One of the grand strategies nature uses to construct nervous systems is to overproduce neural elements, such as neurons, axons and synapses, and then prune the excess. In fact, this overproduction is so substantial that only about half of the neurons mammalian embryos generate will survive until birth.

Why do some neural connections persist, whereas others do not? A common misconception is that neurons that do not make the cut are defective. Although some may indeed be damaged, most simply fail to connect to their chemically defined targets. In a series of brilliant studies performed during the latter half of the 20th century, researchers discovered how pruning works. They found that newborn neurons migrate along chemically defined routes and that when the neurons arrive at their genetically assigned locations, they compete with their “sibling” neurons to connect with predetermined targets.

Victorious neurons receive trophic, or nourishing, factors that allow their survival; unsuccessful neurons fade away in a process called apoptosis, or cell death. The timing of cell death is genetically programmed and occurs at different points in the embryonic development of each species.

For decades neuroscientists believed that neural pruning ended shortly after birth. But in 1979 the late Peter Huttenlocher, a neurologist at the University of Chicago, demonstrated that this excess production and pruning strategy actually continues for synapses long after birth. Using electron microscopy to analyze carefully selected autopsied human brains, he showed that synapses—the tiny connections between neurons—proliferate after birth, reaching twice their neonatal levels by mid- to late childhood, and then decrease precipitously during adolescence.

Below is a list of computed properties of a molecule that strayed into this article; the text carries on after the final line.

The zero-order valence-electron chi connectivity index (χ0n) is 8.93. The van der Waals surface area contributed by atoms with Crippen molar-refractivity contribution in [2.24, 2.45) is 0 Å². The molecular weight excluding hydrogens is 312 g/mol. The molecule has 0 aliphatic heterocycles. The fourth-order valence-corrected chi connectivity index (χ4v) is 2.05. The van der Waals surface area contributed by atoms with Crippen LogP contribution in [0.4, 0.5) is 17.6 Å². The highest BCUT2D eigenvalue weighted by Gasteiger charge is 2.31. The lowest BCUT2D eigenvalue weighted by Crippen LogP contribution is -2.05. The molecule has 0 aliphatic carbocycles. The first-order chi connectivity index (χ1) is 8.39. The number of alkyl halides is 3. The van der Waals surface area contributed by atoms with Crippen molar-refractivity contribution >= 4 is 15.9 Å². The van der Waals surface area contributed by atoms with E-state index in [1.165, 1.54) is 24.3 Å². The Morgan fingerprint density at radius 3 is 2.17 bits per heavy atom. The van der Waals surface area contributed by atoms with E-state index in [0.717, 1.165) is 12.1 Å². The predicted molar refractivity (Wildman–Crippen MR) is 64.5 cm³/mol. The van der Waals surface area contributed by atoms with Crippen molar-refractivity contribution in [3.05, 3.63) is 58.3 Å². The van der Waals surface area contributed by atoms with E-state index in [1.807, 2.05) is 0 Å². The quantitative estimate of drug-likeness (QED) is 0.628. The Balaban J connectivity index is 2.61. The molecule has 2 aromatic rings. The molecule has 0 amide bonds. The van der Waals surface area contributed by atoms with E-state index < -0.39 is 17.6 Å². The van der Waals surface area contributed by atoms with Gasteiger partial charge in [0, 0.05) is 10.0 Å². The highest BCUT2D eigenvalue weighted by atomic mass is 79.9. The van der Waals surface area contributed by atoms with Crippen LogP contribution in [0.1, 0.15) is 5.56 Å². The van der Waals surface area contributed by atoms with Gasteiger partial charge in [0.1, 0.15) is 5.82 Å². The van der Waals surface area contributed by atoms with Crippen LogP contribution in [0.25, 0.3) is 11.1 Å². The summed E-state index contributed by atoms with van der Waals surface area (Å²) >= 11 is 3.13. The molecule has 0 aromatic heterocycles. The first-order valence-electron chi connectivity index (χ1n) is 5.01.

These changes at the synapse level cause neural restructuring that very likely has important consequences for normal and abnormal brain function. Streamlining neural circuits could explain the boost in cognitive skills that occurs in our late teens or early 20s. The loss of redundant pathways could help elucidate why we have difficulty recovering from a traumatic brain injury: eliminating synaptic redundancies diminishes our ability to develop alternative pathways to bypass the damaged region.

In addition, many major mental illnesses start to emerge in adolescence, which may be caused by aberrant synaptic pruning. In 1982 I hypothesized that disordered synaptic pruning could explain the age of onset of schizophrenia, and in 2016 researchers published genetic and experimental evidence supporting this association in Nature.

Although we are only beginning to unravel the ramifications of synaptic pruning in the human brain, this process clearly has significant consequences for normal human brain function and may provide key insights into the causes of some devastating and mysterious neuropsychiatric diseases.

Question submitted by Rowena Kong via e-mail.

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